Julio Reyes | Nov 4, 2018 | 0
Interview | ONEXONE Foundation Joins the Live Below The Line Challenge
Poverty. A word that many equate to the slums of third world countries, the homeless scattered throughout urban & suburban settings to the families that are desperately trying to make sense of everyday life. Immigrating to Canada with my mother from Guatemala in ’91; I can shamelessly say we were poor. Not extreme poverty but we were fucking poor. We were on welfare for the most part of my childhood and (unbeknownst to me) mom STRUGGLED living paycheck to paycheck to have enough for us to eat (at not be hungry), put a roof over our heads and have me clothed. Cue my brother’s birth in June of ’92; I can’t even begin to imagine my mother’s stress levels. Poverty was alive and well in the 90s and sure as fuck alive and well now.
I’ll have to admit, I thought about various angles on how I wanted to write this piece. I had a variety of question to ask Adler, some simple background questions to some that I felt people needed to know about a few topics. But none came up more than the recounting of personal experiences and phone conversation I had with former Diesel Canada CEO & co-founder of ONEXONE, Joey Adler. Albeit short, my conversation with Adler, (whom was at the time in Venice, CA) was one that I didn’t expect to hit me with genuine honesty and a mutual understanding of the varying issues plaguing not only the world but specifically here in Canada.
ONEXONE has joined the plight against poverty with Live Below the Line: a global initiative challenging people from all walks of life to spend only $1.75 per day on food and drink from April 27th to May 1st, 2015. What is this all about? It’s about creating awareness, shedding light on the fact that there is a lack of choice and opportunity faced by 1.2 billion people living in extreme poverty worldwide. Adler’s organization, ONEXONE wants not only the world to know that statistic but that 13% of Canadians, about 4 million people, including 1.15 million children experience food insecurity, and a disproportionate amount of those who experience food insecurity (27%) identify as First Nations. “For us it’s all about food and security. Poverty, it’s always somewhere else. [Why?] because Canada hides it better because there’s the safety of things like hospitals” says Adler.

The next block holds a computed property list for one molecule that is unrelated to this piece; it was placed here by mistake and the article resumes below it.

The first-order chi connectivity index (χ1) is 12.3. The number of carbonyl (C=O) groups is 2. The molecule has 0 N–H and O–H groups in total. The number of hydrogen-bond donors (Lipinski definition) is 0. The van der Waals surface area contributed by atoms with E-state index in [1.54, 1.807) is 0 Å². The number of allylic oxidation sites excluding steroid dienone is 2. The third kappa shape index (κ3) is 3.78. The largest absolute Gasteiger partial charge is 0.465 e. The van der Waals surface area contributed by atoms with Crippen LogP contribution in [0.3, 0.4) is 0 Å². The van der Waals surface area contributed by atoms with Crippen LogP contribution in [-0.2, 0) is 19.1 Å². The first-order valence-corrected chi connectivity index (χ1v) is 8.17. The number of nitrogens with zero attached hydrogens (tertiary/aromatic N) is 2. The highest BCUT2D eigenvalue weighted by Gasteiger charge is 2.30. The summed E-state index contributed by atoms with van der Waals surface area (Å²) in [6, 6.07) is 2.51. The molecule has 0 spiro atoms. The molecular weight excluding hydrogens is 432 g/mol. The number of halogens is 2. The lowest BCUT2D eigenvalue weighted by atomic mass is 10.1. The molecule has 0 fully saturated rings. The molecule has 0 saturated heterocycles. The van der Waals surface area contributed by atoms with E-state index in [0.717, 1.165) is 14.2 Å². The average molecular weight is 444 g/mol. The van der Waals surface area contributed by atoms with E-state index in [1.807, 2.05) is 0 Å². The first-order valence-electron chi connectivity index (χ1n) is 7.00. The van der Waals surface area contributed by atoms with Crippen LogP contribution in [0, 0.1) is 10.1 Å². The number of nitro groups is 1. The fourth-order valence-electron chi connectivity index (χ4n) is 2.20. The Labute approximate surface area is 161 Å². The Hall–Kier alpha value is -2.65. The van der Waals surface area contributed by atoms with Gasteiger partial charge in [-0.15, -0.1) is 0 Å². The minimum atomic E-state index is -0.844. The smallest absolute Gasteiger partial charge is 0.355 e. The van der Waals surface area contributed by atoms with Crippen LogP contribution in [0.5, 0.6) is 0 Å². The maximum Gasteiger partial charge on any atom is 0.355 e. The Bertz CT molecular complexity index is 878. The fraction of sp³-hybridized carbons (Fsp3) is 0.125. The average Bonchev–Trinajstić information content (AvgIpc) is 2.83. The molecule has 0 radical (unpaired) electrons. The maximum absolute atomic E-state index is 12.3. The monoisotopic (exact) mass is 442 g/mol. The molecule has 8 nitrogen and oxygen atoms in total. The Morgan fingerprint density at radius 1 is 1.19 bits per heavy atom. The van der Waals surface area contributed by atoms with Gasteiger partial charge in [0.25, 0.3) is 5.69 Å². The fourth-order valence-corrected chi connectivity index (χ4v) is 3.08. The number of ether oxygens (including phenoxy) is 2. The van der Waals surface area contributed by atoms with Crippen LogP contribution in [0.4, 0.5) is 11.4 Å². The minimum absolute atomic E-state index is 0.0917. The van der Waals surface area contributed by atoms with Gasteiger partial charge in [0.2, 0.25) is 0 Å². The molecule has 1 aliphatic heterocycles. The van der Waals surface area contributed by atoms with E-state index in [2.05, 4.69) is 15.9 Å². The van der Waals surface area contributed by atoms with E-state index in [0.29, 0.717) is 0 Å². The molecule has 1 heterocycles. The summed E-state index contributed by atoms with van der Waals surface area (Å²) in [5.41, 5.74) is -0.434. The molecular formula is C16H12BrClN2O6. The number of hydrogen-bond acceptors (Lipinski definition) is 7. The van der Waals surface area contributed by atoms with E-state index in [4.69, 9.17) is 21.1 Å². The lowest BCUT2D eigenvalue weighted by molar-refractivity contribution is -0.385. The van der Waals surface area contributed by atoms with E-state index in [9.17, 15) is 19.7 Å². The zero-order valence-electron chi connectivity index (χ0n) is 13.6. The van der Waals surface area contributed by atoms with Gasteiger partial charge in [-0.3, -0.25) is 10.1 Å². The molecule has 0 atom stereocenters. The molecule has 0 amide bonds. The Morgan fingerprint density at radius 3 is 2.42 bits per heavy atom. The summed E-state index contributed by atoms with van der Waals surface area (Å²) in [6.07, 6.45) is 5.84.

Adler, who’s participating in Live Below the Line’s challenge spending only $1.75 on food and drink I asked her how she’s prepping for this? What exactly will she be eating? “I started eating less, just a piece of toast with peanut butter and maybe later I’ll get tuna to eat with a loaf of bread.” Adler will be documenting her Live Below the Line journey through pictures and a personal diary with the ultimate goal of raising funds towards poverty.
I can’t put into words the soft-spoken sincerity of Adler’s response to things. Was she already mentally preparing herself or if it’s her drive to abolish this crippling issue? Worried, perhaps? Probably. But you can feel the anxiety through the phone; her lament & empathy for those that are struggling was palpable. I then recounted personal stories and experiences that I’ve had in Guatemala about the massive class divisions of the super-rich and extremely poor. I get it, I’ve seen it, I had break downs in public because I couldn’t actually process the reality we’re all ACTUALLY CLUELESS to. Malnutrition? That’s just the tip of the iceberg; something of which Adler says that obesity is a form of malnutrition. “It’s cheaper to go to fast-food chains for these disenfranchised groups of people because good food, healthy food is too expensive.” We often don’t agree on that here at home but it’s a valid point – fresh fruits and vegetables (don’t get me started on proteins) have already racked over your budget for a pound of anything. It’s $1.99 for just one pound of apples versus $1.29 value meal elsewhere? I mean, you figure it out.
What can you, myself, all of us do? Besides educating ourselves and experiencing these situations – participate in the Live Below the Line challenge and by donating & sharing in ONEXONE’s effort to raise funds for Canadian and International communities in need.
Poverty is not an African problem. It’s a Canadian problem, it’s an American problem. No one should be starving in our country. No one should be on the streets in our country. No young person. – Joey Adler
Photos: ONEXONE & Live Below The Line